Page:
By Saul Cooke-Black

VOLUNTEERS from WWT Slimbridge have set off for Russia to meet conservationist Sacha Dench who is attempting to fly alongside thousands of migrating swans.

The team, including a medic, a mechanic, a journalist, a photographer and two cameramen, will support Sacha from the ground as she makes the world’s first attempt at following Bewick’s swans on their annual migration.

Sacha, who works for the Wildfowl and Wetlands Trust (WWT) at Slimbridge and is a former British and Australian free-diving champion, will be flying 7,000km across 11 countries in a powered paraglider from Russia to the UK.

Along the way they will meet the people who the swans cross paths with each year, and investigate the dramatic decline in the swan population that has happened over the last two decades.

They will broadcast live updates from the field twice a week, showing the world how it looks through a swan’s eyes.

WWT swan researcher Julia Newth, who saw the team set off, said: “It’s amazing to see all these months of planning come together. It’s a really nice feeling to see them all go.”

Sacha and her team will highlight the perils and wonders of the incredible journey that the birds complete twice a year, starting from just a few months old.

The expedition aims to uncover new science about the Bewick’s swans, whose numbers have halved in the last 20 years, and unite people from different cultures to try to reverse the decline.

Photographer Ben Cherry, who has volunteered three months of his time to be part of the crew and document Sacha’s journey, said: “I’m really looking forward to getting up to Russia.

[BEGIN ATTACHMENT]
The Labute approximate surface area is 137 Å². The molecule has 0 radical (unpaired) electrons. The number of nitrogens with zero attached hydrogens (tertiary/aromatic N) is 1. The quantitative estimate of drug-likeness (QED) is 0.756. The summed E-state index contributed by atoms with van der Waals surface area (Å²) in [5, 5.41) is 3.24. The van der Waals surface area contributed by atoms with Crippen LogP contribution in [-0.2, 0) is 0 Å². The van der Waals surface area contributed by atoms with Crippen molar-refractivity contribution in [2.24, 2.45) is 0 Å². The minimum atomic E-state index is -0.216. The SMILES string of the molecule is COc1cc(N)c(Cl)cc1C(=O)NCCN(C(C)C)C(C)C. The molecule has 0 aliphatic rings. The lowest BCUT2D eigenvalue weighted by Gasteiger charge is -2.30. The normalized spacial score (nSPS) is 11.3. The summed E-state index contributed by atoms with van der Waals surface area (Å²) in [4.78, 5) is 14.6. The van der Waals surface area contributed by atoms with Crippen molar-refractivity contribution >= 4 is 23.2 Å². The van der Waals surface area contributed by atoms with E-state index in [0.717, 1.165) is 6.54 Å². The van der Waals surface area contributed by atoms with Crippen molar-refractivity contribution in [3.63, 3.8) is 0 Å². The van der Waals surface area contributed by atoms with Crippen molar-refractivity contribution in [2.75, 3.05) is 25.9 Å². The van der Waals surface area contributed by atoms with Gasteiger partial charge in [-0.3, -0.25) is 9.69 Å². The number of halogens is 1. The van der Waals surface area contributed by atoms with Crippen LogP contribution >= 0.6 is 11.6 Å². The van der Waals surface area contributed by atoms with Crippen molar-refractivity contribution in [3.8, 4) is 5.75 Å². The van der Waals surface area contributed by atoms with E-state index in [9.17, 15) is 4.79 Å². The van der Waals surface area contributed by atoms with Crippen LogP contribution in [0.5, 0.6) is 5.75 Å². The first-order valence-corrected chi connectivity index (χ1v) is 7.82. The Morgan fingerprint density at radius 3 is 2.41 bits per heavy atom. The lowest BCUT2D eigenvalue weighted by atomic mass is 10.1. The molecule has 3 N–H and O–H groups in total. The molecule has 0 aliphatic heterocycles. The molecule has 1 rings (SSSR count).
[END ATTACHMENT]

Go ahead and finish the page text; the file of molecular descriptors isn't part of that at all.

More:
“I cannot wait to find the Bewick’s swans in their natural habitat and film them as they do their migration down to the UK.

“The whole trip is going to be really really exciting, looking after Sacha and keeping her going on this amazing personal journey she’s doing, and getting to know the team more.”

Sacha Dench is currently in the far north of Russia near the Bewick’s swans’ breeding grounds, waiting for weather conditions to trigger their migration.

Once they depart, she will follow their route across the tundra, stopping to refuel and rest at hunters’ huts along the coast, until she reaches the support team in Arkhangelsk.

WWT’s work has focused on Bewick’s swans for over 50 years.

WWT’s logo is a pair of Bewick’s swans in flight and its staff helped write an international action plan to reverse the current decline of Bewick’s swans in Europe, which was adopted by the governments of countries visited by the swans in 2012.

Follow updates on the expedition at